In the complex, complete or holometabolous metamorphosis, insects are born as larvae, that is, a premature stage that doesn’t resemble anatomically nor physiologically to the adult. In addition, they don’t share feed sources nor habitat, as it is the case of hemimetabolous organisms. As in hemimetabolous insects, these larvae go through successive molts until reaching the size enough to undergo the metamorphosis, when they perform their last molt.

Beetle larva (“Curl grub” by Toby Hudson – Own work. Licensed under CC BY-SA 3.0 via Wikimedia Commons).

After their last larval stage, larvae enter in a stage of inactivity, moment they stop feeding and remain motionless. This stage is known as pupal stage (when they become a pupa or a chrysalis in butterflies). Usually, larvae begin to resemble to the adults at the end of this stage due to the anatomical modifications that take place and also to the appearance of new organs and tissues.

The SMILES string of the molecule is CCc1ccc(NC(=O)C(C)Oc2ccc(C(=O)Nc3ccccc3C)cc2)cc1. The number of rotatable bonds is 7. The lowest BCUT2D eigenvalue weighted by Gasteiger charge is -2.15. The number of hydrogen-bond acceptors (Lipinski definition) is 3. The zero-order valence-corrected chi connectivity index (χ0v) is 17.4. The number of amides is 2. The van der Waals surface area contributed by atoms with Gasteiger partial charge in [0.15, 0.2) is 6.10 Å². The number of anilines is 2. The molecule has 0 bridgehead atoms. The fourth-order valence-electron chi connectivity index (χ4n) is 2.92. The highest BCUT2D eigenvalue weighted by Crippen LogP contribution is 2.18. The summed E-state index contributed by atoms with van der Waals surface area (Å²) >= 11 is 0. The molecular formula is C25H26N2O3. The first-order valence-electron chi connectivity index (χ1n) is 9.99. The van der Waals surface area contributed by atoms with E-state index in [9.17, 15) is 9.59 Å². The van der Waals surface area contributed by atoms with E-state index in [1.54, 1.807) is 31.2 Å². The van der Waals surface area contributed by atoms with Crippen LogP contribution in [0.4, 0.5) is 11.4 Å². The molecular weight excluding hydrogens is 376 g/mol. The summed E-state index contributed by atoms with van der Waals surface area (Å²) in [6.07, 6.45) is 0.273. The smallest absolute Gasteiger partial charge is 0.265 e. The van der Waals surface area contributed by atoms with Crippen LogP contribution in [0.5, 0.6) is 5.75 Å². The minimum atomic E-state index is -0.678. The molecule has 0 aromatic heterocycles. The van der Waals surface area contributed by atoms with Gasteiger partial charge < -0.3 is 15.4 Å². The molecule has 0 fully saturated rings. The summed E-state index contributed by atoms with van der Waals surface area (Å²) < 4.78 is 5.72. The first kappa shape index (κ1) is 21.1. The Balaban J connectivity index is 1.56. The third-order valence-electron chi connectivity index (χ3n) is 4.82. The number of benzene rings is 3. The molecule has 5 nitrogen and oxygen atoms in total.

Pupal stage of Cetonia aurata (Coleoptera) (“Cetoine global” by Didier Descouens – Own work. Licensed under CC BY-SA 3.0 via Wikimedia Commons)

Once the transformation process ends, the organisms leave that motionless state and acquire their adult form that has wings and is totally mature.

In summary, the scheme of this process could be:

Holometabolous development of a lepidopteran (Picture from

In contrast with hemimetabolous insects, the appearance of wings in holometabolous organisms takes place inside their body and become visible only at the end of the pupal stage. For this reason, they are also known as Endopterygota (from Latin endo-= “inside” + pteron=”wings”).